January 2009

Tafelmusik Baroque Orchestra
The Galileo Project: Music of the Spheres
January 21, 2009Trinity-St. Paul's CentreToronto
Report by Jessica Lombardi with photos by Joe Pack
Tafelmusik's extraordinary commitment to Baroque performance practices is evidenced by their thoughtful concert presentations and masterful performances of period pieces. Alison MacKay, the orchestra's violone and double-bass player, was the artistic planner behind The Galileo Project: Music of the Spheres, a concert program that is allied with Tafelmusik's recent initiatives to try and reconnect audiences with the music they study and perform on a higher level of understanding. Also, in accordance with the International Year of Astronomy 2009, this concert program highlighted some of the major figures and accomplishments in the areas of astronomy and music in early 17th-century Europe. After a year of brainstorming and rehearsing, the orchestra, along with many professionals in a variety of scientific and artistic disciplines, rendered an inspiring performance with long-lasting effects.
The world we live in is wonderfully enriched by the sensitive arts and the genius ideas that we invent, discuss, and ultimately strive to express through performance and/or demonstration. A major driving force behind invention is the desire to express some brand of truth in order to help redefine our perception of the world and restore a sense of hope for the future. In his lifetime, Galileo Galilei was examining the natural world in pursuit of some clue to the whole mystery of the cosmos, searching for truth far beyond the borders of optical perception. This concert remembered the influences of the Galilei family in various spheres of society: Galileo, his father Vincenzo, his brother Michelangelo, and many friends and associates of the family all played an important role in defining that boundary of time that marked the beginning of the Baroque in European history. (For example, a description of Vincenzo's experiments with lute strings and the expressive power of solo-song was included in the concert guide provided and the concert repertoire did feature a beautiful Toccata for solo lute by Michelangelo).

The evening's program-guide was an insightful read, providing an in-depth look behind the scenes of The Galileo Project, as well as describing many of the connections between musical invention and scientific discovery and offering good explanations for the concert's repertoire. In the Baroque era, a new system for tuning instruments was developed with the aid of scientific inquiry, which ultimately formed the basis of Western tonality in the classical tradition of music. Also, there were great innovations and improvements made to musical instruments and new techniques employed in composition.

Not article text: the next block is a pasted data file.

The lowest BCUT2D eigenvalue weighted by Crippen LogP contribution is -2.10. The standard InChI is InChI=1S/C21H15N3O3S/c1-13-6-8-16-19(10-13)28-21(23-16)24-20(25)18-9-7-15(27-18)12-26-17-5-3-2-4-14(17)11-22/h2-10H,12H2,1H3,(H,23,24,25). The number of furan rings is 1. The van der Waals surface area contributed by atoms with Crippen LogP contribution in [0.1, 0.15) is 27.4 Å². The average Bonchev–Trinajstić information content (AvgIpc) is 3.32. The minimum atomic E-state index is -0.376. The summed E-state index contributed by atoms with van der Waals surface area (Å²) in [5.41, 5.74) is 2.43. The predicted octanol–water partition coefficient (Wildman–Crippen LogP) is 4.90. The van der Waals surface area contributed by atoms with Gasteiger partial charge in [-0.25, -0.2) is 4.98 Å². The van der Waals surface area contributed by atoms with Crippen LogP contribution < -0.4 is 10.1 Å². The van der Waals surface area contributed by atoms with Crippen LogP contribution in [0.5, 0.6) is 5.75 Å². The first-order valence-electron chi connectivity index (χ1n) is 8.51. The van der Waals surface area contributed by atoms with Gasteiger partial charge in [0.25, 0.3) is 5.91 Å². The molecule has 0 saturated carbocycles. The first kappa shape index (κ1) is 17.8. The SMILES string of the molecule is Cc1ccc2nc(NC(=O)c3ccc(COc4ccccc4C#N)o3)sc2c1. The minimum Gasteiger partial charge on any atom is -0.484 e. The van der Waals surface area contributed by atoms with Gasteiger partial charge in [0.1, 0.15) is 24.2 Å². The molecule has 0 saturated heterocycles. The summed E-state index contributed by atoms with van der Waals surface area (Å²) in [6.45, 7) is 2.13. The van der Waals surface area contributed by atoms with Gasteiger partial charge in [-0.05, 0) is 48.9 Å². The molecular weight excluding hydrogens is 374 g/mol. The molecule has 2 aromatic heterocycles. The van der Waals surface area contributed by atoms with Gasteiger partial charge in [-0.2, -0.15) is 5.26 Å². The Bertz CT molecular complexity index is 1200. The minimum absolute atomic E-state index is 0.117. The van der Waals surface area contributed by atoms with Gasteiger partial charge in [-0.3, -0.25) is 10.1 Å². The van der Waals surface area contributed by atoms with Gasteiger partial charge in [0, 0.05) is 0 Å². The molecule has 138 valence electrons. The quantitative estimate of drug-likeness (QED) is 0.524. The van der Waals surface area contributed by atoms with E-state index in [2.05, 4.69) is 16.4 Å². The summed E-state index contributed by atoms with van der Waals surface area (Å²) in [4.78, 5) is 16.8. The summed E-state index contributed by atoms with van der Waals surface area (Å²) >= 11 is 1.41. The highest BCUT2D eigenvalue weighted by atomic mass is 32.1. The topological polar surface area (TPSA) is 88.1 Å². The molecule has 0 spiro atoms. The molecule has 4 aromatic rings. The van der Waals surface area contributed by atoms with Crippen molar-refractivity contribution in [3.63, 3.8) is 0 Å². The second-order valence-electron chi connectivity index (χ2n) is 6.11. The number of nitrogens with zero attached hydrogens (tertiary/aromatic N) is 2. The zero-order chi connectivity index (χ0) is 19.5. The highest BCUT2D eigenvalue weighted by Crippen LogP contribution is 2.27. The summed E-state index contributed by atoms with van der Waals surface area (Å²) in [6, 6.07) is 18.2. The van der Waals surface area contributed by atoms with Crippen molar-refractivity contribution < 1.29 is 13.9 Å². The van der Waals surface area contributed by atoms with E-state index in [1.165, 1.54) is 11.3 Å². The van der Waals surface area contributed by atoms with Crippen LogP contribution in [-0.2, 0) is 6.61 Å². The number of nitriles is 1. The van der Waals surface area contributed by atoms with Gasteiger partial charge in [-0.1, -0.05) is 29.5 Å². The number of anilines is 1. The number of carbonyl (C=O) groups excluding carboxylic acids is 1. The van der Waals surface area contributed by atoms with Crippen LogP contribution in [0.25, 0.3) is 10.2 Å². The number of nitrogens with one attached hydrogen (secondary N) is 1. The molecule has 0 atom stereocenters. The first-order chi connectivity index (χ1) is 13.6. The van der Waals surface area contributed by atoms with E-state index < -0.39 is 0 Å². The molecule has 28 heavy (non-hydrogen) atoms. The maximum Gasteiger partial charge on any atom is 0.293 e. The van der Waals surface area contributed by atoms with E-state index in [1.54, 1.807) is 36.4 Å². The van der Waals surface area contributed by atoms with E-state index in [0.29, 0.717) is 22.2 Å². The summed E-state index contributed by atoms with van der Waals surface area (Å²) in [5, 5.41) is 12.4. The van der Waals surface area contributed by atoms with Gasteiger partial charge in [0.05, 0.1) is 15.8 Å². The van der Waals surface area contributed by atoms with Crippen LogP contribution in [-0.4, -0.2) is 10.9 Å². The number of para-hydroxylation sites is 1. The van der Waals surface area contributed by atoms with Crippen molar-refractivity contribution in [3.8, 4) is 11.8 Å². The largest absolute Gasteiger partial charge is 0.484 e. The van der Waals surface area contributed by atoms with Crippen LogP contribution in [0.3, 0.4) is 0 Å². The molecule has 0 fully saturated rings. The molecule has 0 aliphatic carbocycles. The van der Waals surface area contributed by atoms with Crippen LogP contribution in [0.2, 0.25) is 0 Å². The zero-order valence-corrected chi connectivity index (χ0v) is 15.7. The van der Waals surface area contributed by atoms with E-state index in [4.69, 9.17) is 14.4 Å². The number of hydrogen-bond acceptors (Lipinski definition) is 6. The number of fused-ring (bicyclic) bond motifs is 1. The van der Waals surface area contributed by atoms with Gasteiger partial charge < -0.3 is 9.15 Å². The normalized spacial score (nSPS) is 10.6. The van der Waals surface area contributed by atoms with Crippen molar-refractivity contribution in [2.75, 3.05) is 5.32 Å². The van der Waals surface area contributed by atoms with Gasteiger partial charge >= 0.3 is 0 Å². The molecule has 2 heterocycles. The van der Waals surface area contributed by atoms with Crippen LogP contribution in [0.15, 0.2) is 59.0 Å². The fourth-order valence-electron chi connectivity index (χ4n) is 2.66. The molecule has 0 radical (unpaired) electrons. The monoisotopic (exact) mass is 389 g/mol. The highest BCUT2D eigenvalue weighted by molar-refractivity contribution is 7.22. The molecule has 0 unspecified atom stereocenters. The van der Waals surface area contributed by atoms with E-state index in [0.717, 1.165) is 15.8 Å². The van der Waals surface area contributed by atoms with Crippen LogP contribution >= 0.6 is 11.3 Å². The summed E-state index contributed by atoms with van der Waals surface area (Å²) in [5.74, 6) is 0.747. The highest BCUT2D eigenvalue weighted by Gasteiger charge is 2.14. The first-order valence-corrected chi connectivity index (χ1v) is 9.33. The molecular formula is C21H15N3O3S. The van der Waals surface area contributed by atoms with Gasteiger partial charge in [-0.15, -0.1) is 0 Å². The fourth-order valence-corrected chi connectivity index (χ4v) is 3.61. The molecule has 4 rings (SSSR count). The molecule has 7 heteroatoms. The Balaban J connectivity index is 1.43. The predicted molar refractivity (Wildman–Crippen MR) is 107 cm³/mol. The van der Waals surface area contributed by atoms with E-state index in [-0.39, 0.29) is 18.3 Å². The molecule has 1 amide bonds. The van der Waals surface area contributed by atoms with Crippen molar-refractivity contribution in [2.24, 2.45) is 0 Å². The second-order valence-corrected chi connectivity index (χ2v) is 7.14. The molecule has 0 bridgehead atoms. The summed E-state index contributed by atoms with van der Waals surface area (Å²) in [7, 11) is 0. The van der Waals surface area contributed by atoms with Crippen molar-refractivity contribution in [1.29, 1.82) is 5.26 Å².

Greatly influencing culture and society for everyone, the unveiling of the cosmos was no doubt a great force behind the period's flourishing arts movement. The evening's production incorporated a well-chosen repertoire of great 17th-century composers augmented by astronomical photographs and animated films — which were projected onto a 12-foot high round screen — and brought to life the ideas that were presented from historical texts and literature; the correspondence and journal entries of Galileo's own hand, as well as memoirs of Galileo written by his son. As the concert panned out, the audience was taken on a journey across the universe and into the world where these great thinkers and artists lived and worked.

Reflective compositions, dynamic performances, and extraordinary backdrops inspired great wonder and a good dose of truth through history and art. The character of the music continuously affected the audience’s experience of the story-line: for the Passacaglia by Biagio Marini, the musicians moved into the aisles and surrounded the audience while the instruments wept for Galileo's misfortunes; however, then Monteverdi's Moresca, from Orfeo — the first 'real' opera ever composed — turned up our spirits with the musicians dancing and stamping their feet to up-beat rhythms emphasized by festive drums and tambourines. The memory work of the musicians made the concert all the more impressive and relatable, and it was clear by their interactions with one another, their physical movements and expressions, that the musicians were themselves inspired by the concert.

Music of the Spheres, the subtitle of the concert, came from the astronomer/ mathematician Johannes Kepler, specifically from his Harmonices Mundi (The Harmony of the Worlds), where he derived melodic fragments for each of the planets from formulas about the laws of planetary motion. His themes — drastically distinct from one another in their nature (i.e. in instrumental timbre, rhythm, key, duration, etc.) — were demonstrated by the orchestra and then followed by a performance of J.S. Bach's chorale tune Wie Schön Leuchtet die Morgenstern (How Brightly Shines the Morning Star), which interwove these melodies within the composition, and served as a stellar conclusion to the evening's performance.

This multi-disciplinary event, put on by these visionary leaders of our time, showed a lot of potential to inspire people of all ages on a global and a personal level, for they inspired their audience to contemplate some of life's greatest mysteries by displaying its greatest discoveries. People may not typically look to this music for new ideas, but with the increased interest in multi-media and multi-disciplinary art, the traditional style here can be seen through a new lens.

We welcome your comments and feedback
Jessica Lombardi
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The Live Music Report
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